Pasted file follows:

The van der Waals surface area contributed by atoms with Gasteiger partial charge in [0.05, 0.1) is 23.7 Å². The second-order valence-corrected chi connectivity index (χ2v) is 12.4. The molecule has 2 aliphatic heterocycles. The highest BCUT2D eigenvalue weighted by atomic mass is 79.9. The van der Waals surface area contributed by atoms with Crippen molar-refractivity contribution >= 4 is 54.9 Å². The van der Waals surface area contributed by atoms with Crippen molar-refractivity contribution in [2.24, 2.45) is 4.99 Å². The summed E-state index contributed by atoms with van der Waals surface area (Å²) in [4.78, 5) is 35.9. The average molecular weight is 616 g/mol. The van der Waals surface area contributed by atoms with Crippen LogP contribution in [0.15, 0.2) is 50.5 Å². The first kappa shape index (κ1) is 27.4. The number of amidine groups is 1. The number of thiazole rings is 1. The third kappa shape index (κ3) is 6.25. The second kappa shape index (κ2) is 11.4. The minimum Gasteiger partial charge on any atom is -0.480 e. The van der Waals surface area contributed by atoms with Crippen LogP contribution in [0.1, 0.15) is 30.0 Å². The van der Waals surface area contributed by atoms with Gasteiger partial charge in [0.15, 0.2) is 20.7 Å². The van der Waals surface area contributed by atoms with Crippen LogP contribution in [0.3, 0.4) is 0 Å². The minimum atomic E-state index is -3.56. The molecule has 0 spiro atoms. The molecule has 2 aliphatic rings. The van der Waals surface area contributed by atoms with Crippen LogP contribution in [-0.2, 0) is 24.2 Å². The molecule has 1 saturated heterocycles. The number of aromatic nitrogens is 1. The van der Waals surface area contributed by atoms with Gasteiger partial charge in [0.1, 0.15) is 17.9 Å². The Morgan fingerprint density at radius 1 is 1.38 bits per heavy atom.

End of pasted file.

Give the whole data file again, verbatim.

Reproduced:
The van der Waals surface area contributed by atoms with Gasteiger partial charge in [0.05, 0.1) is 23.7 Å². The second-order valence-corrected chi connectivity index (χ2v) is 12.4. The molecule has 2 aliphatic heterocycles. The highest BCUT2D eigenvalue weighted by atomic mass is 79.9. The van der Waals surface area contributed by atoms with Crippen molar-refractivity contribution >= 4 is 54.9 Å². The van der Waals surface area contributed by atoms with Crippen molar-refractivity contribution in [2.24, 2.45) is 4.99 Å². The summed E-state index contributed by atoms with van der Waals surface area (Å²) in [4.78, 5) is 35.9. The average molecular weight is 616 g/mol. The van der Waals surface area contributed by atoms with Crippen LogP contribution in [0.15, 0.2) is 50.5 Å². The first kappa shape index (κ1) is 27.4. The number of amidine groups is 1. The number of thiazole rings is 1. The third kappa shape index (κ3) is 6.25. The second kappa shape index (κ2) is 11.4. The minimum Gasteiger partial charge on any atom is -0.480 e. The van der Waals surface area contributed by atoms with Crippen LogP contribution in [0.1, 0.15) is 30.0 Å². The van der Waals surface area contributed by atoms with Gasteiger partial charge in [0.15, 0.2) is 20.7 Å². The van der Waals surface area contributed by atoms with Crippen LogP contribution in [0.3, 0.4) is 0 Å². The minimum atomic E-state index is -3.56. The molecule has 0 spiro atoms. The molecule has 2 aliphatic rings. The van der Waals surface area contributed by atoms with Crippen LogP contribution in [-0.2, 0) is 24.2 Å². The molecule has 1 saturated heterocycles. The number of aromatic nitrogens is 1. The van der Waals surface area contributed by atoms with Gasteiger partial charge in [0.1, 0.15) is 17.9 Å². The Morgan fingerprint density at radius 1 is 1.38 bits per heavy atom.